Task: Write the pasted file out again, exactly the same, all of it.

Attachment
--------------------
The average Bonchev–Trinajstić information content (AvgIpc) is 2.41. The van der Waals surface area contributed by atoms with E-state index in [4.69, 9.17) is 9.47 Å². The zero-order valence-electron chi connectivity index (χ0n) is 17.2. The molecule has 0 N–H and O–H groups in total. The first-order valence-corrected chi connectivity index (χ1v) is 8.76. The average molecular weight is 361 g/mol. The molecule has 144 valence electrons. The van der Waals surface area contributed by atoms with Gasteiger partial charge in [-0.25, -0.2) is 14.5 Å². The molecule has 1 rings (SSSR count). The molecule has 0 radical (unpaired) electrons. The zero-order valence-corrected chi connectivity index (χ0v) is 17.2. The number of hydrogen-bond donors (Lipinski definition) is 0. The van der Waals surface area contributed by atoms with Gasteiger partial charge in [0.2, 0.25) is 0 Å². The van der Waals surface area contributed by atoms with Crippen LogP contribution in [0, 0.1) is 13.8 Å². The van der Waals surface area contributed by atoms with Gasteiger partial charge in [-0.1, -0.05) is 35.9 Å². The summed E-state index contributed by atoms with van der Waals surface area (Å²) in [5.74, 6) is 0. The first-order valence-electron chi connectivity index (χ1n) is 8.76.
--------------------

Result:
The average Bonchev–Trinajstić information content (AvgIpc) is 2.41. The van der Waals surface area contributed by atoms with E-state index in [4.69, 9.17) is 9.47 Å². The zero-order valence-electron chi connectivity index (χ0n) is 17.2. The molecule has 0 N–H and O–H groups in total. The first-order valence-corrected chi connectivity index (χ1v) is 8.76. The average molecular weight is 361 g/mol. The molecule has 144 valence electrons. The van der Waals surface area contributed by atoms with Gasteiger partial charge in [-0.25, -0.2) is 14.5 Å². The molecule has 1 rings (SSSR count). The molecule has 0 radical (unpaired) electrons. The zero-order valence-corrected chi connectivity index (χ0v) is 17.2. The number of hydrogen-bond donors (Lipinski definition) is 0. The van der Waals surface area contributed by atoms with Gasteiger partial charge in [0.2, 0.25) is 0 Å². The van der Waals surface area contributed by atoms with Crippen LogP contribution in [0, 0.1) is 13.8 Å². The van der Waals surface area contributed by atoms with Gasteiger partial charge in [-0.1, -0.05) is 35.9 Å². The summed E-state index contributed by atoms with van der Waals surface area (Å²) in [5.74, 6) is 0. The first-order valence-electron chi connectivity index (χ1n) is 8.76.